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Feb 27, 2013

Tuberculosis outbreak in downtown L.A. sparks federal effort

February 25, 2013LOS ANGELES, CA – Public health officials have launched a new, coordinated effort to contain a persistent outbreak of tuberculosis in downtown L.A.’s skid row, including searching for more than 4,500 people who may have been exposed to the disease. The Centers for Disease Control and Prevention have dispatched scientists to Los Angeles to help local health officials figure out why the disease is spreading and how to stop it. Nearly 80 tuberculosis cases have been identified and 11 people have died since 2007, most of them homeless people who live in and around skid row. Scientists have recently linked the outbreak to one tuberculosis strain that is unique to Los Angeles, with a few isolated cases outside the area. “This is the largest outbreak in a decade,” said Jonathan Fielding, director of the Los Angeles County Department of Public Health. “We are really putting all of our resources into this.” Health workers have identified about 4,650 people who probably were exposed and are trying to track them down for testing and treatment. Local and federal officials are particularly concerned because the cases are all linked to one relatively small geographic area and one vulnerable population. Officials are worried the outbreak could spread beyond skid row if action isn’t taken. Homeless people are especially at risk of getting tuberculosis and of being undiagnosed because they tend to have poor hygiene and nutrition, limited access to healthcare and ongoing contact with infected people. Transmission of the airborne disease is also common because they tend to live in overcrowded areas and to continually move among hospitals, shelters and the streets. Many homeless people also have substance abuse or mental health issues that can impede treatment. “They go from place to place and the likelihood of passing it along is much greater,” said Paul Gregerson, chief medical officer of the JWCH Institute, which runs a homeless healthcare program on skid row. “It makes everybody more susceptible.” Tuberculosis is easily passed along. It is contracted by inhaling droplets from infected patients when they sneeze, cough or laugh. When left untreated, the disease can be deadly. The skid row strain can be treated by all anti-TB medications. Treatment lasts six to nine months. The health department issued an alert several weeks ago to doctors at emergency rooms, clinics and urgent care centers informing them about the investigation within the homeless community. Most of the patients are male and about 20% are also HIV positive, according to the alert, which was obtained by The Times. Six of the eight patients who also had HIV have died. The increase of tuberculosis among the homeless population is occurring even as the county is seeing a decline in overall cases, officials said. There probably are additional cases among the homeless that have not yet been confirmed.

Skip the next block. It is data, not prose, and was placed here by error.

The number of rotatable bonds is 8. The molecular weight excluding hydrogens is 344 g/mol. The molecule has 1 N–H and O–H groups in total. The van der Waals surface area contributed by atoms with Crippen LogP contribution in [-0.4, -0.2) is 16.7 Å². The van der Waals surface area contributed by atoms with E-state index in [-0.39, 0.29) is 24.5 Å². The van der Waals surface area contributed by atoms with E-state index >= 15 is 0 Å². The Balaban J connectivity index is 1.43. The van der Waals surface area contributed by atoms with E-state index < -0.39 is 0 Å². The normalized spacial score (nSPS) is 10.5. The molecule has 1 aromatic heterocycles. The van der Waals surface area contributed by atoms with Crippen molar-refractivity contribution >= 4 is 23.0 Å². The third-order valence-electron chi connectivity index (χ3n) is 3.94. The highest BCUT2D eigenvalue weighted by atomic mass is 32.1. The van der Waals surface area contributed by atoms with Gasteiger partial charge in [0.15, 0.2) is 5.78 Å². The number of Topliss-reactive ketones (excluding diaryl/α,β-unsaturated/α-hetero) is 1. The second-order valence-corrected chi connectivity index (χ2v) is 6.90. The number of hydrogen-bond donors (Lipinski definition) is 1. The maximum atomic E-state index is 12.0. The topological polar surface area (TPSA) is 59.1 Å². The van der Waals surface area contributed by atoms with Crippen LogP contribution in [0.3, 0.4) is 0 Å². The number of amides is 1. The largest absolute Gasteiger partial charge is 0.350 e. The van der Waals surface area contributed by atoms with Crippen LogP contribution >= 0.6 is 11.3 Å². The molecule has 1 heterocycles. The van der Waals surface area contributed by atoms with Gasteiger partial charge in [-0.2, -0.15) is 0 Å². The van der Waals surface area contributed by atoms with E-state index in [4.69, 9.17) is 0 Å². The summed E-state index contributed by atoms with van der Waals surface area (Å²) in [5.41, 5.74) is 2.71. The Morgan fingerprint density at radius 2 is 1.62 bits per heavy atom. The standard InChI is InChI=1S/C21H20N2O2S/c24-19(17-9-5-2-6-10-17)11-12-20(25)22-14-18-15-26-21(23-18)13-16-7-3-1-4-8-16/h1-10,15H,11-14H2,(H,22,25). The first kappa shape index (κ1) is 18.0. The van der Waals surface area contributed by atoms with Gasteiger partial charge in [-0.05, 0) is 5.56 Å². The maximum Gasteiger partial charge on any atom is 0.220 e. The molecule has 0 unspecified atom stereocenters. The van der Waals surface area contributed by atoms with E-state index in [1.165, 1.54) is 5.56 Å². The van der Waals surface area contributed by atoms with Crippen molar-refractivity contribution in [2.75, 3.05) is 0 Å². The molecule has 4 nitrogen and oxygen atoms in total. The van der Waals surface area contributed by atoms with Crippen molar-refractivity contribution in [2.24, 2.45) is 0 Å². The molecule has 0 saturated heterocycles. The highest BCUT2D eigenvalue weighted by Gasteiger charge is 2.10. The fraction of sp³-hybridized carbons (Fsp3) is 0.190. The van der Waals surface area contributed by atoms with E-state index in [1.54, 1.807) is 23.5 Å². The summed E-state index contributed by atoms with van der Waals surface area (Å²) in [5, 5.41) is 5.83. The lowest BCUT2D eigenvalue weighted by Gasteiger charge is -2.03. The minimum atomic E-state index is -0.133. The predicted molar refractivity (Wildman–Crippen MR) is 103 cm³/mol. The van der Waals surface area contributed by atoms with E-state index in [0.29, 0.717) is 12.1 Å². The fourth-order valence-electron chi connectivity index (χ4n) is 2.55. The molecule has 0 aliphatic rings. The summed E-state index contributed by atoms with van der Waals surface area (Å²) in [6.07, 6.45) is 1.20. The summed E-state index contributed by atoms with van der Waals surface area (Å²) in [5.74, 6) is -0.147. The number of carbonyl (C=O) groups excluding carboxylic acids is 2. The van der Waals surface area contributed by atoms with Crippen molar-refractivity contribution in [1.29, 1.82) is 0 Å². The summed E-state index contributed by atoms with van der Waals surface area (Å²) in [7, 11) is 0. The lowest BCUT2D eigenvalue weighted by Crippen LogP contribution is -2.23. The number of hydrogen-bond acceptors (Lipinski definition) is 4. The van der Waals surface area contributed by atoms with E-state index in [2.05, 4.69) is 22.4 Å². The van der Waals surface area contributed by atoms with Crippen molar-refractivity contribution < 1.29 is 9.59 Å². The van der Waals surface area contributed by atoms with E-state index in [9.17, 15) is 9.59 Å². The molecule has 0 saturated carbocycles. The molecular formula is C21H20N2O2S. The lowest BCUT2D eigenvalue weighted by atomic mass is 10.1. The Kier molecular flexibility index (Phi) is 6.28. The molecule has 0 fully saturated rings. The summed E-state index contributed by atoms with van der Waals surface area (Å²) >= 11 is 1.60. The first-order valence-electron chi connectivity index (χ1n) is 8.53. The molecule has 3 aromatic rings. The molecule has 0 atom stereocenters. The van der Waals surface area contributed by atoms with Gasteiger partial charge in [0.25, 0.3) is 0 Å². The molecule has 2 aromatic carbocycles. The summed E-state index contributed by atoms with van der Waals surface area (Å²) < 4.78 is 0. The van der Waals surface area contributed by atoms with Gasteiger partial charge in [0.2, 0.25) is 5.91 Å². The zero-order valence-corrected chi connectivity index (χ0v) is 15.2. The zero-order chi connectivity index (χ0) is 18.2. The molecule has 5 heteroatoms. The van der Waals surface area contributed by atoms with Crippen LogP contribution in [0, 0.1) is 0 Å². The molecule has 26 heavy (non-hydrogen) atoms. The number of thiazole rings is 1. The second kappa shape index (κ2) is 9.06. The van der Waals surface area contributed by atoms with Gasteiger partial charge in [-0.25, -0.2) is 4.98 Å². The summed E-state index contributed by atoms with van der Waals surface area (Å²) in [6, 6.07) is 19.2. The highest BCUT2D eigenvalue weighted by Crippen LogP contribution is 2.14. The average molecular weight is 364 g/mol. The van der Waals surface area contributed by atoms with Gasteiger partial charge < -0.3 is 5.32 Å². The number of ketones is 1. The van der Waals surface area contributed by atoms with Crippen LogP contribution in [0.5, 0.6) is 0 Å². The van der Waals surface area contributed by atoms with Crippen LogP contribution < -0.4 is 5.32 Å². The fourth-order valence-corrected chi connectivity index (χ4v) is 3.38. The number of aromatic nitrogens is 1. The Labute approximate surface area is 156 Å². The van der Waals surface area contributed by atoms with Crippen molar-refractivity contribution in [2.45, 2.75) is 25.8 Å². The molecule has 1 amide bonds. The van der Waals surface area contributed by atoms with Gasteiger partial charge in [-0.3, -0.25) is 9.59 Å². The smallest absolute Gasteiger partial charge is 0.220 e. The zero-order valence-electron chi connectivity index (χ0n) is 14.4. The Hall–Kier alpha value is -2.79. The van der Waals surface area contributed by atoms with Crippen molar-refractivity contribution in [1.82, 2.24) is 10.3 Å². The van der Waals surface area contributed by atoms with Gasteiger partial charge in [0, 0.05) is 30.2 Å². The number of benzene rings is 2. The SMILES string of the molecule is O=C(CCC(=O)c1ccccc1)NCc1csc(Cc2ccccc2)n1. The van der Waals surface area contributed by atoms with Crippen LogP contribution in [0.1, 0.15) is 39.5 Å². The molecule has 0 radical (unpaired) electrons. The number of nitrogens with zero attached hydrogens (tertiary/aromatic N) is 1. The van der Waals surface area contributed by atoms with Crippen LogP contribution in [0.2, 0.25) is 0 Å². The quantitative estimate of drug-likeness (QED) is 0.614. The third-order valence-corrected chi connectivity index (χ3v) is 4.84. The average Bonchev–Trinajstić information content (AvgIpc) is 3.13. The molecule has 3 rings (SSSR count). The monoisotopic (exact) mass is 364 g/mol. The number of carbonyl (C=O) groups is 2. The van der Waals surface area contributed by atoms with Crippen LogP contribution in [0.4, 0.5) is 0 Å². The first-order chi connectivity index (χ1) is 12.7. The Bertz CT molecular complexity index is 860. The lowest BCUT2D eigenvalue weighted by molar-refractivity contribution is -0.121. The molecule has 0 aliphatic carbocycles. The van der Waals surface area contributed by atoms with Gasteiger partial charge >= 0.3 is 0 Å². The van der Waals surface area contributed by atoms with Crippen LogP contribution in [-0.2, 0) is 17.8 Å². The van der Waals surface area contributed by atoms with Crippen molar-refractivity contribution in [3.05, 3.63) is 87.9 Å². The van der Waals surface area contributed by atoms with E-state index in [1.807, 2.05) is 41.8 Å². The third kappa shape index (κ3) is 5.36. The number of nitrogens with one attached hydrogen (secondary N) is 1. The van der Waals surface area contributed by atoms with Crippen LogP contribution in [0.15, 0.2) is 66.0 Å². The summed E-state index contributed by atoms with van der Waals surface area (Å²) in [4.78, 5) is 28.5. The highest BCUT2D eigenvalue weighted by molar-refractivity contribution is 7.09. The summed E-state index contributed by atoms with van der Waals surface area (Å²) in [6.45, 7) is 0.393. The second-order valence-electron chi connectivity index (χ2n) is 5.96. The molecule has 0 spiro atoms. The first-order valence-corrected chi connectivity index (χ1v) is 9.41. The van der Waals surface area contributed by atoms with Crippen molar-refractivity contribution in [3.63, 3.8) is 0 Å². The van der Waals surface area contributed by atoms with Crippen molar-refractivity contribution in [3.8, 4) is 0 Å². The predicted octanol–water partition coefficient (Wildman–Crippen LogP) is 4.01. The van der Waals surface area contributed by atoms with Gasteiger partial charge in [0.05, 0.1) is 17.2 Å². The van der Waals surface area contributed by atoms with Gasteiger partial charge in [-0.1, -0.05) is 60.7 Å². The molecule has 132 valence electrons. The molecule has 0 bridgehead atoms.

Thousands May Have Been Exposed To Deadly TB Epidemic in Downtown L.A.

CBS Los Angeles
February 22, 2013

The feds are descending on downtown Los Angeles to combat a dangerous outbreak of a drug-resistant strain of tuberculosis.

KCAL9′s Jeff Nguyen went downtown in search of people who may have been exposed.

John Williams started living at the Weingart shelter on LA’s Skid Row two weeks ago. Before he could be admitted, he had to undergo a screening for tuberculosis.

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